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California Halts Fracking Waste Injection Citing Danger to Aquifers

Jul 23, 2014

California has ordered an emergency shut-down of 11 oil and gas waste injection sites in the Central Valley and a review of more than 100 others for fear the companies may have been pumping fracking fluids and other toxic waste into drinking water aquifers.

The state’s Division of Oil and Gas and Geothermal Resources issued cease and desist orders on July 7 to seven energy companies warning that they may be injecting waste into aquifers that could be a source of drinking water. The waste water disposal “poses danger to life, health, property, and natural resources,” ProPublica reports.

California’s agriculture industry is coping with a drought crisis that has forced farmers to supplement their water supply from underground aquifers, according to the University of California Davis. Some aquifers had been exempted from the state’s environmental protections because the water was either of poor quality, or too deep underground to be easily accessible. The oil and gas industry were allowed to intentionally pollute them, ProPublica says. But now fracking waste was being pumped into seven fresh water aquifers that were protected by the law, not the ones exempted by the state long ago.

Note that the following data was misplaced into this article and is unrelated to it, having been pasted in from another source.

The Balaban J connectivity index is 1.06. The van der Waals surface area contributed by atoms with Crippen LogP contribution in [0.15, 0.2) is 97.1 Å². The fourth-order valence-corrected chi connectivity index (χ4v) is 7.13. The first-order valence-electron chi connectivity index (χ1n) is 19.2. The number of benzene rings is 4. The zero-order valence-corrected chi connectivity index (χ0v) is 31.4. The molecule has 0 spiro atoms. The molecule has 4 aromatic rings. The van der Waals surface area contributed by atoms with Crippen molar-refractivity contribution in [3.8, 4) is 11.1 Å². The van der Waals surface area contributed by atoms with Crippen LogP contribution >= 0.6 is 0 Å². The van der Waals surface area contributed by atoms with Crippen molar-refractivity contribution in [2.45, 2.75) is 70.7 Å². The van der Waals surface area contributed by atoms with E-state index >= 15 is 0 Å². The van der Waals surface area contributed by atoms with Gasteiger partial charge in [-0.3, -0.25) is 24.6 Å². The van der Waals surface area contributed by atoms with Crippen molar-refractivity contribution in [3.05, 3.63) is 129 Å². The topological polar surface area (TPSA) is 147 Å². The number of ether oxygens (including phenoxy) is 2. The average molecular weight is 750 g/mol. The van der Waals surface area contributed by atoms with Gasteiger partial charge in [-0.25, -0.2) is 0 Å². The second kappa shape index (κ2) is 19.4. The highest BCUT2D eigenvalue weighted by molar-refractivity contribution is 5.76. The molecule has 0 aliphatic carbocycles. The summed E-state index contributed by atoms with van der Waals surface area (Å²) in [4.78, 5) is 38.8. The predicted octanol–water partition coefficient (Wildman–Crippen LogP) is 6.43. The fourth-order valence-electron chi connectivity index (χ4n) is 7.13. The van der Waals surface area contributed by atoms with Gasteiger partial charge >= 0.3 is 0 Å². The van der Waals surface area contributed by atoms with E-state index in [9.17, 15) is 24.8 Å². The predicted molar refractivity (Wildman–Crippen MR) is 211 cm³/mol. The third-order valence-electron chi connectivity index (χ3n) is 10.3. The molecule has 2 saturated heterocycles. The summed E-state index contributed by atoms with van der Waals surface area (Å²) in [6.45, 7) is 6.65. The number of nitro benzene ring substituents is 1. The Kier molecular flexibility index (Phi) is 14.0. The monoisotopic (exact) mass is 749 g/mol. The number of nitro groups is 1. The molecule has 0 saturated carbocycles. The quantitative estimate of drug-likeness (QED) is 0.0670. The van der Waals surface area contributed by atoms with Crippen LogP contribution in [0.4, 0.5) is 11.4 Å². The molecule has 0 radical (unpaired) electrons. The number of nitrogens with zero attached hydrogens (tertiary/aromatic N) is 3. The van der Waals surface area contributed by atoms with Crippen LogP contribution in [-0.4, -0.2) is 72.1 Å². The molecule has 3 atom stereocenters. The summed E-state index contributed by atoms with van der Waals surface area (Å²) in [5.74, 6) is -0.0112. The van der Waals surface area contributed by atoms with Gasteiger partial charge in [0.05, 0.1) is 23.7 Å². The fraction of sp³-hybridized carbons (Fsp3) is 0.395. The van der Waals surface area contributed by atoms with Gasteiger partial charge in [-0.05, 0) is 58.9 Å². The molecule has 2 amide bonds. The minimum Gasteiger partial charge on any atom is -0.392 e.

A 2012 ProPublica investigation of more than 700,000 injection wells across the country found that wells were often poorly regulated and experienced high rates of failure, outcomes that were likely polluting underground water supplies that are supposed to be protected by federal law. California officials told ProPublica that they will now order water testing and monitoring at the injection well sites in question. To date, they said, they have not yet found any of the more regulated aquifers to have been contaminated.

Steve Bohlen, the state oil and gas supervisor, told ProPublica that his office was acting “out of an abundance of caution.” The state became aware of the problems through a review of facilities under California’s fracking law passed late last year. The law required the state to study fracking impacts and adopt regulations to address its risks, presumably including underground disposal.

Experts say that aquifers once thought unnecessary may soon become important sources of water as technology reduces the cost of pumping it from deep underground and treating it for consumption, according to ProPublica.

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